Network management covers a wide area, including performance, reliability, security, fault, accounting and configuration management. The MSc Computer Network Management programme has been developed to meet the growing needs of a rapidly evolving sector of industry. Because we consider practical work to be an important part of every module, our laboratories are equipped with the latest industry-standard software, including Wireshark, MATLAB, Simulink, OMNeT++, Openstack, Syslog and Cisco technology such as Packet Tracer, Hadoop and Windows Azure platform. While studying for this qualification you will also work Cisco hardware, considered the gold standard in the industry. There are also PCs, internetworking units such as hubs, switches, routers and servers, and operating systems including Microsoft Windows, and various Linux distributions such as Ubuntu, Fedora and Kali.
Graduates of the programme will be equipped with professional and employable skills and attributes such as:
This course gives you an in-depth understanding of computer network design, implementation and optimisation. You will study cloud-based networks and get an insight into modern data centres and storage. More generally, you will focus on network design and construction, programming and operating systems as well as network troubleshooting in a business environment.
This module provides students with a systematic understanding of the concepts, protocols and standards for computer networks and internetworking, used in current and future communication infrastructures. It is essential in today’s market of networking to provide students with critical insights and practical experiences of essential tools used for monitoring, managing and evaluating computer networks for them to be better network managers, network administrators or network engineers with both problem solving and practical skills such as selecting and configuring appropriate protocols, network devices, and managing network design.
This module focuses on the design and implementation of modern Operating Systems and Application Environments that are used to build mobile applications. The module examines key operating concepts including: processes and threads, memory management, file systems, network interfaces, inter-process communication (IPC), synchronisation, networking interfaces and socket programming. Additionally, the module then focuses on a detailed study of key application environments including building applications using Android Studio. Practical experience of modern Operating Systems will be provided using labs on Linux, Windows and Android.
This module is designed to equip students with a systematic understanding of the concepts and standards of network management, network management protocols and tools that are used in current and future communication infrastructures. The module also provides students with critical insights and practical experiences of essential management tools of computer networks, their development and subsequent operation, monitoring and assessment. Thus, the module helps to produce network managers and network engineers with both problem solving and practical skills to be able to develop contingency plans to over critical situations.
This is module covers the principles and foundations of network security. It aims at providing students with security issues, technologies, algorithms and protocols used in securing computer networks and associated systems. It will also provide an understanding of possible security breaches, security risk analysis and mechanisms to protect computer and network communication systems. It also studies an in-depth review of commonly used security mechanisms and techniques, security threats and network-based attacks.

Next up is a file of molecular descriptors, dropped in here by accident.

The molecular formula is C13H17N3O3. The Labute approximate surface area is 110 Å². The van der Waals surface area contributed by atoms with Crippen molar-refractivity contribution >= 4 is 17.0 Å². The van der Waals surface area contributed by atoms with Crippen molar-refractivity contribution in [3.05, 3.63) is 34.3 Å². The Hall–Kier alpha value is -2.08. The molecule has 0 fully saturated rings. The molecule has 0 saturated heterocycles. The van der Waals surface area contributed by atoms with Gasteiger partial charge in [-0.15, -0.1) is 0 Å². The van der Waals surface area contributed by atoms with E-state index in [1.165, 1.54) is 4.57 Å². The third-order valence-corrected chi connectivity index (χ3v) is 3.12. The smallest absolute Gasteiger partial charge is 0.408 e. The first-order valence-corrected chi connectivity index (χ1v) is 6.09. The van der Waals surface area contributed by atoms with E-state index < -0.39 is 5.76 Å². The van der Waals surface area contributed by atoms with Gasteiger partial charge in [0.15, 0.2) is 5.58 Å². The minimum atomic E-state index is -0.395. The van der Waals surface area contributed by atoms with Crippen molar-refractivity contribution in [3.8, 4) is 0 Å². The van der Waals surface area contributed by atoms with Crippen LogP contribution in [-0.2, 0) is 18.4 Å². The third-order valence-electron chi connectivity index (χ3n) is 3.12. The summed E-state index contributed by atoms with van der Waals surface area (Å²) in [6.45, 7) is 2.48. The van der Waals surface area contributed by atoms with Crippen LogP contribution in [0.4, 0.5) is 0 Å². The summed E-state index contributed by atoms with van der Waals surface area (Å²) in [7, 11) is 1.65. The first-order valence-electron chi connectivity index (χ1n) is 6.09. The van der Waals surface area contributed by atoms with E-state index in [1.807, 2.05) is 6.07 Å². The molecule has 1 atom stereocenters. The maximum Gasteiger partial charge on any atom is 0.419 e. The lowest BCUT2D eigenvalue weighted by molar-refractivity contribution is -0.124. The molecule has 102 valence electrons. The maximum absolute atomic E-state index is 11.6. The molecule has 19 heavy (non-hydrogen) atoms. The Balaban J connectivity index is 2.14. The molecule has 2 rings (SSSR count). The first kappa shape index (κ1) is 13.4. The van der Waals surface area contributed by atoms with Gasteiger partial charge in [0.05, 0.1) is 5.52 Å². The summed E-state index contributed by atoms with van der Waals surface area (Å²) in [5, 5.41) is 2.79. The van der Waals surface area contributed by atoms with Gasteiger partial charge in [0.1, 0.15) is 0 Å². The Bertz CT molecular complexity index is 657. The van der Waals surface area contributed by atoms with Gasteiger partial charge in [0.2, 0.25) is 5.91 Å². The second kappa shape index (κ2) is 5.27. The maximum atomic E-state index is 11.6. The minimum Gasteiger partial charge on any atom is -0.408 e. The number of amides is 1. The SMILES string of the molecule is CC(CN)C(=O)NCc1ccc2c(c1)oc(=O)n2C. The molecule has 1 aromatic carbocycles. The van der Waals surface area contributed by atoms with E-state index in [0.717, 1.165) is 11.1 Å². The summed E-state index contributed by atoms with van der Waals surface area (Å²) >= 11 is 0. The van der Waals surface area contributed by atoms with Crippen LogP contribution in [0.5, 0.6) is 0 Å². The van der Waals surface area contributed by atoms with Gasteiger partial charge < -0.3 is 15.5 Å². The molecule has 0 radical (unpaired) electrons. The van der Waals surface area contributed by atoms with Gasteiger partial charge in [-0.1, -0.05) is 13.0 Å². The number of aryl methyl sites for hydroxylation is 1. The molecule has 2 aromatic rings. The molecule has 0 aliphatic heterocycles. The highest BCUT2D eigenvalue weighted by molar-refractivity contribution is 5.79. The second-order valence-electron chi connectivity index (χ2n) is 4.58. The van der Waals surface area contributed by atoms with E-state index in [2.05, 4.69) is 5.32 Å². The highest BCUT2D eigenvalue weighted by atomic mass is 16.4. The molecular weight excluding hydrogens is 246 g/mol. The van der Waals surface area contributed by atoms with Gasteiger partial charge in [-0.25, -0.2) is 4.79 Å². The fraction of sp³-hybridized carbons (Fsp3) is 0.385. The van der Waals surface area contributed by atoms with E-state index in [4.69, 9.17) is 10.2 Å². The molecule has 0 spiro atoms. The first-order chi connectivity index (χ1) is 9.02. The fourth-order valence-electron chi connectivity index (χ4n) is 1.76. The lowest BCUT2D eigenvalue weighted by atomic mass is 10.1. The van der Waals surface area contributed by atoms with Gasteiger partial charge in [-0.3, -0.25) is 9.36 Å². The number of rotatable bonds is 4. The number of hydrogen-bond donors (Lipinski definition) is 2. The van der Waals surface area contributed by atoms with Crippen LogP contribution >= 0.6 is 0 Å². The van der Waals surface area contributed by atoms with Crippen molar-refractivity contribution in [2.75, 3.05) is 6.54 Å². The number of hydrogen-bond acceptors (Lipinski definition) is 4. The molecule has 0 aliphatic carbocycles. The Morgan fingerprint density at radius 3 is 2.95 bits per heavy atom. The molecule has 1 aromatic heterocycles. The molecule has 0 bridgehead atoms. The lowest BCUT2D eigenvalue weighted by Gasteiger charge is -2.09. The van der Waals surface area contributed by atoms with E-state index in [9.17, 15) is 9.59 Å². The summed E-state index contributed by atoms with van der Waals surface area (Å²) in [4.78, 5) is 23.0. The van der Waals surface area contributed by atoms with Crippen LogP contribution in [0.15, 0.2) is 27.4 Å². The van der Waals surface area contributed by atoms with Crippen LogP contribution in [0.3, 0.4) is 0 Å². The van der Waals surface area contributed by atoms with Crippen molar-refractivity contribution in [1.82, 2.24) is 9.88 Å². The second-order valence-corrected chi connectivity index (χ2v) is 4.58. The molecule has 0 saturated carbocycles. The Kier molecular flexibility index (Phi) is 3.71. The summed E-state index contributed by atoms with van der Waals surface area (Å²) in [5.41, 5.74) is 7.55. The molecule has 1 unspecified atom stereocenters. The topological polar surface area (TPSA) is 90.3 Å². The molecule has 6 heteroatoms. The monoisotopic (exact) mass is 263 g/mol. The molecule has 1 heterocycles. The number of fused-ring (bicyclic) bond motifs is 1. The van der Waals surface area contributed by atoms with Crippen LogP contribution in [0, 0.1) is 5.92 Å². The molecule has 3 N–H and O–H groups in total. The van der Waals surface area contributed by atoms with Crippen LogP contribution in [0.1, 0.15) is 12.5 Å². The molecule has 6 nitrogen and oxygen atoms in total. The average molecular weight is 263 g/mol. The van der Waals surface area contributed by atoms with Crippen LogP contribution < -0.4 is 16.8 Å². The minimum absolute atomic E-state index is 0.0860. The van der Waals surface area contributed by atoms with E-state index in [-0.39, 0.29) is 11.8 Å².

This module covers various issues relating to the virtualisation and could computing. it focuses on exploring and understanding modern data centres, virtualization, distributed storage, MapReduce, NoSQL, platform services, web services, and caching.
This module provides an in-depth, theoretical and practical overview of troubleshooting complex enterprise networks. It enables students to communicate advanced network concepts to both networking experts and non-experts and apply the techniques the students have learned to carry out projects. It focuses on producing qualified network managers, network administrators and network engineers with both problem solving and practical skills (such as selecting and configuring appropriate protocols).
This module is an independent piece of work shaped largely by one’s own decisions and preferences to accomplish and deliver a task via prescribed stages. The module aims to facilitate students’ understanding of designing, planning and conducting applied research. The module encourages students to apply and test theory and to contribute to applications, through enhancing students’ ability to handle data for problem solving and evaluation; to test theory using analysis and simulations, integrating the learning from other modules.
Our new campus demonstrates what can be achieved when all stakeholders share a clear vision. The concept was developed by a London architect, Graham Wilson, who also is credited for developing many of Middlesex buildings in Hendon.
Course fees are subject to annual inflation. An international Admin Fee is also applicable for international students. For more details, see link to respective fees and payment plans below.
You will be actively involved in a range of learning, teaching and assessment approaches as part of Network Management and Cloud Computing Programme. As well as developing your practical skills in laboratory sessions, you'll attend lectures, seminars, workshops and tutorials, where you'll deepen your theoretical knowledge, work on activities and case studies, and develop your analytical and problem-solving skills.
You will do research, produce written reports, give presentations and take part in group discussions and group work, supplementing all this with your own independent study. Such active approaches aim to put you at the centre of your learning so you are involved and engaged in all aspects of your assessment and learning. Your programme will require your active participation in learning activities and engagement with your fellow students both individually and collaboratively, working and learning with other students as part of a small group. Learning activities may also occur both within and outside the classroom.